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Mind Your Sleep in the Digital Age

By George Yang, M.D. and Jingduan Yang, M.D.

Today, we have a digital way of life. We use digital technologies to work, manage projects, communicate, and look up anything and everything.

American adults spent an average of three hours, 35 minutes per day on mobile devices in 2018, an annual increase of more than 11 minutes. This year, mobile is expected to surpass TV as the medium attracting the most minutes in the United States.

Advanced digital technologies have brought us convenience in daily living, such as monitoring our steps, sleep time, and calorie intake, and have allowed us to work productively with people on the other side of the planet.

But what’s the price of this convenience—not in the monetary sense, but in terms of our most valuable asset: our health?

Technology and Sleep Deprivation

When it comes to our health, probably the most significant effect of digital technology is on sleep. According to a study published in the Journal of Clinical Sleep Medicine, approximately 90 percent of Americans, especially young adults, use technology before bed—talking, texting, browsing, emailing, working, playing, posting, or reading just before trying to sleep.

Furthermore, 22 percent go to sleep with cellphone ringers on in their bedroom and 10 percent report being woken up by their phones at least a few nights per week.

UCLA Chancellor Gene Block, a biobehavioral scientist, stated that “50 years ago, the average adult got 8 1/2 hours of sleep; now, we average less than seven hours a night.”

Bright light reduces levels of the hormone melatonin, which regulates sleep, and decreases the hormone leptin, which makes you feel full. At the same time, bright light increases ghrelin, which makes you feel hungry. So more time in front of computers and phones can make people gain weight, not just because they are more sedentary, but because of the effect that screens have on sleep cycles.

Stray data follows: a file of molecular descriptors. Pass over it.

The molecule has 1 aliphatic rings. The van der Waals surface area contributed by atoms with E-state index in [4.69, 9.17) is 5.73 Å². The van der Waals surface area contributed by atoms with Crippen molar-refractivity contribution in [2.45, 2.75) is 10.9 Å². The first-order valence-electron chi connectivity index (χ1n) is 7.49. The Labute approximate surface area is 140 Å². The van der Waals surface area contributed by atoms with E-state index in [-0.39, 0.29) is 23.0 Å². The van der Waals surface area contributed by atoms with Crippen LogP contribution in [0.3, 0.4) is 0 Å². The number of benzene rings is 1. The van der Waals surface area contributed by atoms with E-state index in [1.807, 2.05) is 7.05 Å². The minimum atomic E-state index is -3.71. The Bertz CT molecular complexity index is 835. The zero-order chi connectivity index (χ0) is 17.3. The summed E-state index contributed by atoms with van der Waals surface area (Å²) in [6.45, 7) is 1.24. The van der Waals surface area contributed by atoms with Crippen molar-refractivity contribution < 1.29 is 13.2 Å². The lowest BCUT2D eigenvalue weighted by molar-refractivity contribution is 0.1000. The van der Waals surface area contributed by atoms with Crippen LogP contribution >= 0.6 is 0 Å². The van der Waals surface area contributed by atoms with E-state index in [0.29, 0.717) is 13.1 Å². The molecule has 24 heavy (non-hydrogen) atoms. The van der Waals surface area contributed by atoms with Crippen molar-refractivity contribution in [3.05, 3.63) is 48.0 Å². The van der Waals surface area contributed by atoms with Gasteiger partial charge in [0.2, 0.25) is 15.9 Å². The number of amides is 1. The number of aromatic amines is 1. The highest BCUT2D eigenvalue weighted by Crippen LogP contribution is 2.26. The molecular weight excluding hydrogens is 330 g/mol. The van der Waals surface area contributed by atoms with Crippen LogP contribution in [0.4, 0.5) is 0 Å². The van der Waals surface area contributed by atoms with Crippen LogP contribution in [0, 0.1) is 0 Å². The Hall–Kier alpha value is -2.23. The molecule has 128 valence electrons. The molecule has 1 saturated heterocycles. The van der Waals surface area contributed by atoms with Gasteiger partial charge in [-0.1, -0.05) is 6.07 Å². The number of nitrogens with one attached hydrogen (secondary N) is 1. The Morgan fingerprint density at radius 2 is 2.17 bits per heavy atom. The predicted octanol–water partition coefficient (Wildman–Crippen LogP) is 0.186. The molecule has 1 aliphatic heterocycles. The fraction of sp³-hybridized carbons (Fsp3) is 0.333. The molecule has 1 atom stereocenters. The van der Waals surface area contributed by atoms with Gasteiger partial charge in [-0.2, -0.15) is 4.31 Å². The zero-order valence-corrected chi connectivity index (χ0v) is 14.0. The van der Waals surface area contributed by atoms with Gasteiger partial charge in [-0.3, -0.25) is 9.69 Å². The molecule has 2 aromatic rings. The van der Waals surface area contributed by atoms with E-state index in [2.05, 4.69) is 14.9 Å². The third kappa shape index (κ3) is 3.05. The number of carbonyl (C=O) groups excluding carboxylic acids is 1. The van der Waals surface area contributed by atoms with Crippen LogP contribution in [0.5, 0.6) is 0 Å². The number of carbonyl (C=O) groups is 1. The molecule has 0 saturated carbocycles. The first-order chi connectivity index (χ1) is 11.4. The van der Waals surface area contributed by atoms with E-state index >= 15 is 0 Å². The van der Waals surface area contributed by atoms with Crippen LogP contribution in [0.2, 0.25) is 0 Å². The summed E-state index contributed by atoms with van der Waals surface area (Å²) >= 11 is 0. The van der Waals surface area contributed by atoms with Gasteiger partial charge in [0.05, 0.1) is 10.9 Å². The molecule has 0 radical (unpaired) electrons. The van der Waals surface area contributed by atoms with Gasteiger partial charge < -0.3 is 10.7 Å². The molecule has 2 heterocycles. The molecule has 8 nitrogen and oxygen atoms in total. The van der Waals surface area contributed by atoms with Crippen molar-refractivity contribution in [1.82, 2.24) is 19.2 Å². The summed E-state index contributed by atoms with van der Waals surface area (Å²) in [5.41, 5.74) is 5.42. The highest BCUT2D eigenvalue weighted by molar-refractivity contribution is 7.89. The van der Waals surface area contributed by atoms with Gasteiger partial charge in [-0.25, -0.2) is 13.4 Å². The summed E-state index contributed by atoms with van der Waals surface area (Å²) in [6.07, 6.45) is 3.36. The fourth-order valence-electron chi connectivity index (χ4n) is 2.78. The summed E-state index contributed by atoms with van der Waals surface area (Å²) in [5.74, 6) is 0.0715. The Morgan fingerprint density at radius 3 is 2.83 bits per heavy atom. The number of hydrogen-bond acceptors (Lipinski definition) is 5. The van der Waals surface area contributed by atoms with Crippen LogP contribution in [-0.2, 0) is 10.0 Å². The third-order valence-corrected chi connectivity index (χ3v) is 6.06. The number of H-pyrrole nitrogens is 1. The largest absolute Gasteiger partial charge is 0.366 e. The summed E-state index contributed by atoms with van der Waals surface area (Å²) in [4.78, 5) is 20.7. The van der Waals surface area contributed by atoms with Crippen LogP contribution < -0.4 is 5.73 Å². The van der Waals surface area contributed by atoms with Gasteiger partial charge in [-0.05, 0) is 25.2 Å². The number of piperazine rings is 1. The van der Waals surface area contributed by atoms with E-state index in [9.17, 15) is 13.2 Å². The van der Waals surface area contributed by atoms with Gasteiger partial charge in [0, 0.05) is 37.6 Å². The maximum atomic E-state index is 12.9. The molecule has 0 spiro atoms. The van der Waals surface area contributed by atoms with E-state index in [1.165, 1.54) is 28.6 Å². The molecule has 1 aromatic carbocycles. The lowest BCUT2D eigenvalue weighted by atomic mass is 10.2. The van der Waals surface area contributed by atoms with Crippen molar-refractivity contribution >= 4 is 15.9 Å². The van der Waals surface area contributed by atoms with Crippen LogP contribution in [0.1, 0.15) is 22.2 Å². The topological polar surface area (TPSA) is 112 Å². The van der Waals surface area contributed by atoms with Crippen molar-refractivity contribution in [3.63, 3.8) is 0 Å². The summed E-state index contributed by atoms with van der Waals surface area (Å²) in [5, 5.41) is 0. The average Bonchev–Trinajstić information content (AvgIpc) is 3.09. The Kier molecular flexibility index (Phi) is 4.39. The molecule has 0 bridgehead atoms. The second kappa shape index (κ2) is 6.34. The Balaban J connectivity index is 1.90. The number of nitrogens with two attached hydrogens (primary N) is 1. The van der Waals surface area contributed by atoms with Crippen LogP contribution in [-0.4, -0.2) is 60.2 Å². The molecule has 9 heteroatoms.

Sleep at the Right Time

Ancient Chinese medicine treats sleep as the best medicine to heal, restore, and rejuvenate one’s body and mind. How well one sleeps at night determines how well one functions during the day, and probably how long we live.

From a Chinese medicine perspective, from 9 p.m. to 5 a.m.—the eight hours that people are supposed to sleep—one’s vital energy and blood concentrates in the important organs in order to replenish them after they have worked hard during the day.

For example, from 9 p.m. to 11 p.m., the three chambers of the chest, abdomen, and pelvis—known as the “triple burner” in Chinese medicine for their important metabolic functions—receive most of the vital energy and blood to support all the organs in the three chambers. The triple burner is responsible for the respiration of air, the transformation of food to energy, the distribution of the energy into all important internal organs, and the elimination of the waste from the body.

On days when a person has control of their bedtime, a 9 p.m. bedtime is equal to the best spa treatment available. People who stay up late for work using digital technologies should go to bed at this time whenever possible.